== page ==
Indeed, in contrast to the transfiguration fulfilled in the body of the risen Christ, Mary Magdalene undergoes an internal metamorphosis with no impact on her body. In his poem to her, Vaughan exclaims, “How art thou changed!”, before observing that “thy beauty doth still keep / Bloomy and fresh” (my emphasis). The idea that she can be changed, while still looking exactly the same, speaks to an understanding that profound conversions do not always have visible consequences. Instead, Mary Magdalene’s conversion changes her interiority: marveling at the profound effects that her love for Christ has on her character, Southwell asks, “Can it thus alter sex, change nature, and exceed all art?” — even the art of theatrical representation.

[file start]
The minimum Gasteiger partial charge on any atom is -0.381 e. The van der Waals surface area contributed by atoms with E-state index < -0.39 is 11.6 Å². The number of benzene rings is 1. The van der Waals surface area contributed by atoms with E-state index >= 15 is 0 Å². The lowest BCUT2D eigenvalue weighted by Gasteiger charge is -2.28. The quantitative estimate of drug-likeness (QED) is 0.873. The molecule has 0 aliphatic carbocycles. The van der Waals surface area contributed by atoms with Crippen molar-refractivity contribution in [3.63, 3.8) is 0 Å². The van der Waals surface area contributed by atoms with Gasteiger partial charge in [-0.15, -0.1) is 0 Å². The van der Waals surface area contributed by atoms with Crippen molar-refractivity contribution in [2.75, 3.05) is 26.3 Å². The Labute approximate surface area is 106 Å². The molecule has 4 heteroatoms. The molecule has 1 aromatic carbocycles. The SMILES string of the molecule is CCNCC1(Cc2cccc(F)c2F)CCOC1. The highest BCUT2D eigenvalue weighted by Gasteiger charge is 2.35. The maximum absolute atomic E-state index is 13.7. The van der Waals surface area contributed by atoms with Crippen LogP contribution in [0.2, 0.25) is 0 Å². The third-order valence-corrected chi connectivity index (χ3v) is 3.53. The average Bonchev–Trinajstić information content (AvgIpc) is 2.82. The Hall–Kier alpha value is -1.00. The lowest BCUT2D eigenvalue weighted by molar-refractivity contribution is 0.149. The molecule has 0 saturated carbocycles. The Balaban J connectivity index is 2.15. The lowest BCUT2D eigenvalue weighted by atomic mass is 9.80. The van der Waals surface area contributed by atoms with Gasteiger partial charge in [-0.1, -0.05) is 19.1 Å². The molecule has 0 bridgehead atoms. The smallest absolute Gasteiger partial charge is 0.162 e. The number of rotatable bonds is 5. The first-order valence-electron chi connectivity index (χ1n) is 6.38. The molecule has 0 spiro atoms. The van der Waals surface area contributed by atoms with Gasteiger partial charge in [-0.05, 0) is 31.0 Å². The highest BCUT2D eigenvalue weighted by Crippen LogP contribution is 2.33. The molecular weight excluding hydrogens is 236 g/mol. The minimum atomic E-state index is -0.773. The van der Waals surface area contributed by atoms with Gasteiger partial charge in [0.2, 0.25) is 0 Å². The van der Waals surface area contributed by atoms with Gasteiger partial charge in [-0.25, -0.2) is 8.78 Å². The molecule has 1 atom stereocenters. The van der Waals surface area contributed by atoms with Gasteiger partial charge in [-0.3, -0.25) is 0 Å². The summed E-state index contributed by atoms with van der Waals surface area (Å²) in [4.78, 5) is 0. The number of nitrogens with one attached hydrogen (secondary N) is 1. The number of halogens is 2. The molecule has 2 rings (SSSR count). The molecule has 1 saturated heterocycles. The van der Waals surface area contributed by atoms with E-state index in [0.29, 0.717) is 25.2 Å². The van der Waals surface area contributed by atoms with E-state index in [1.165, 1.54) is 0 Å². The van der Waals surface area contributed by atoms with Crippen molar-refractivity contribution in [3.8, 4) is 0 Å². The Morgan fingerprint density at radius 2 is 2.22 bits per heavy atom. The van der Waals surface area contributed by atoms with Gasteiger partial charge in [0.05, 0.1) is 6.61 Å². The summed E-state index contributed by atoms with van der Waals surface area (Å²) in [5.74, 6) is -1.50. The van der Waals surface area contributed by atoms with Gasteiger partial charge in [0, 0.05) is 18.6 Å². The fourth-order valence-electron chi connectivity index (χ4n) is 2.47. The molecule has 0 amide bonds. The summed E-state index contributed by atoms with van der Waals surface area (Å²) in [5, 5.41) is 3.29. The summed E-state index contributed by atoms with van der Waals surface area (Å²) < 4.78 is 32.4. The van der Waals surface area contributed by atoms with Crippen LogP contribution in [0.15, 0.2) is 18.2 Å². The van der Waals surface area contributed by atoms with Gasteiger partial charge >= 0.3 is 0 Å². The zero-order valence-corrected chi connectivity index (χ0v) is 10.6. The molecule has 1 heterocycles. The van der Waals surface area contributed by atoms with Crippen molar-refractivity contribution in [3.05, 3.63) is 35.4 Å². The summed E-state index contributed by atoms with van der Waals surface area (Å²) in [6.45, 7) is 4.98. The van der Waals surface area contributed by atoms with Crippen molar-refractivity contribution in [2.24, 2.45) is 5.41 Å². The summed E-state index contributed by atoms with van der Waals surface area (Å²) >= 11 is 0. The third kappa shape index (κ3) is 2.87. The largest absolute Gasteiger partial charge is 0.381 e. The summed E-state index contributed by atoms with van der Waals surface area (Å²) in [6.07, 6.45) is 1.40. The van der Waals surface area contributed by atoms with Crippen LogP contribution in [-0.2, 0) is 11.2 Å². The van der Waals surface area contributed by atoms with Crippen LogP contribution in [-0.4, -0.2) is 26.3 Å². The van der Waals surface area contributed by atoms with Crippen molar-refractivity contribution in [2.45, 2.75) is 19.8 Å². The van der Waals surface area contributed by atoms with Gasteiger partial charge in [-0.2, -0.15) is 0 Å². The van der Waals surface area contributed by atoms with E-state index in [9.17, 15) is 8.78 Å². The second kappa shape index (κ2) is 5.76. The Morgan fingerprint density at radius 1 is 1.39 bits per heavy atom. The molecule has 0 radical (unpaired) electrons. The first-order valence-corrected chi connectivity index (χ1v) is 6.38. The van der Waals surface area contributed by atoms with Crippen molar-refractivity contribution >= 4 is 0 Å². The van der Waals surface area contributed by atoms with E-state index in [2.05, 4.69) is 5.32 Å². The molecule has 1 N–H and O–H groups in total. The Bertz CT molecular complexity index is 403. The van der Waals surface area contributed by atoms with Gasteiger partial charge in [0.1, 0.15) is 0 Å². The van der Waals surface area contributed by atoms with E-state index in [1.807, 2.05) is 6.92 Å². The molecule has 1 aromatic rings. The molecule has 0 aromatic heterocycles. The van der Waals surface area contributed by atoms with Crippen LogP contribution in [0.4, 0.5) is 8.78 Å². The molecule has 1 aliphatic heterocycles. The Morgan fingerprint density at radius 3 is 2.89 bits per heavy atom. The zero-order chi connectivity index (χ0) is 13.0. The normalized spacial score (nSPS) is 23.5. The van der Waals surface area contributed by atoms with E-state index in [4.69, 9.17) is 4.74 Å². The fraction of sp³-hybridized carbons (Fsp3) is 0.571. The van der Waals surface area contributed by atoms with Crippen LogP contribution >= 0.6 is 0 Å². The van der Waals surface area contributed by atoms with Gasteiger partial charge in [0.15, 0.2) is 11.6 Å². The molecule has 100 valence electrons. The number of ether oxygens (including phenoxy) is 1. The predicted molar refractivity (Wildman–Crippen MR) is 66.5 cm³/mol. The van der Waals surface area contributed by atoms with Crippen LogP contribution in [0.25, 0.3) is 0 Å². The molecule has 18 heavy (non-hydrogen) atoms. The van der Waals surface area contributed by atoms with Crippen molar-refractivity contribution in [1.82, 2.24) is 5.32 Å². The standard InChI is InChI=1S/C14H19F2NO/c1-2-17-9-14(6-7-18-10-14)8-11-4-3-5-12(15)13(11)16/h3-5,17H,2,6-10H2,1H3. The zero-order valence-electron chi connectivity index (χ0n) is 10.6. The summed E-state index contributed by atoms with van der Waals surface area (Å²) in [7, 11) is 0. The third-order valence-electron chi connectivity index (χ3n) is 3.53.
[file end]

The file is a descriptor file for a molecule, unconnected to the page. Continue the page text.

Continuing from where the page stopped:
In a complex way, Early Modern political repression of certain artistic genres helped change not only which art was most useful to understanding one’s faith but also how artists used that art to understand their political and spiritual conditions. Elizabethan and Jacobean artists still did not have much choice about how they wrote, as not even poetry was completely safe: the Jesuit Henry Walpole was run out of England for writing a poem celebrating Edmund Campion, a Jesuit martyr, and the poem’s printer infamously had his ears cut off for publishing it. But even under repression, artists find ways to capture the changing world.


Ashley O’Mara is a PhD student and teaching associate in the Syracuse University English program. She studies asexuality, celibacy, and the queer politics of Catholicism after the Reformation in Early Modern English literature. In her down time, she writes creative nonfiction and listens to Mashrou’ Leila. She has very strong opinions about hummus.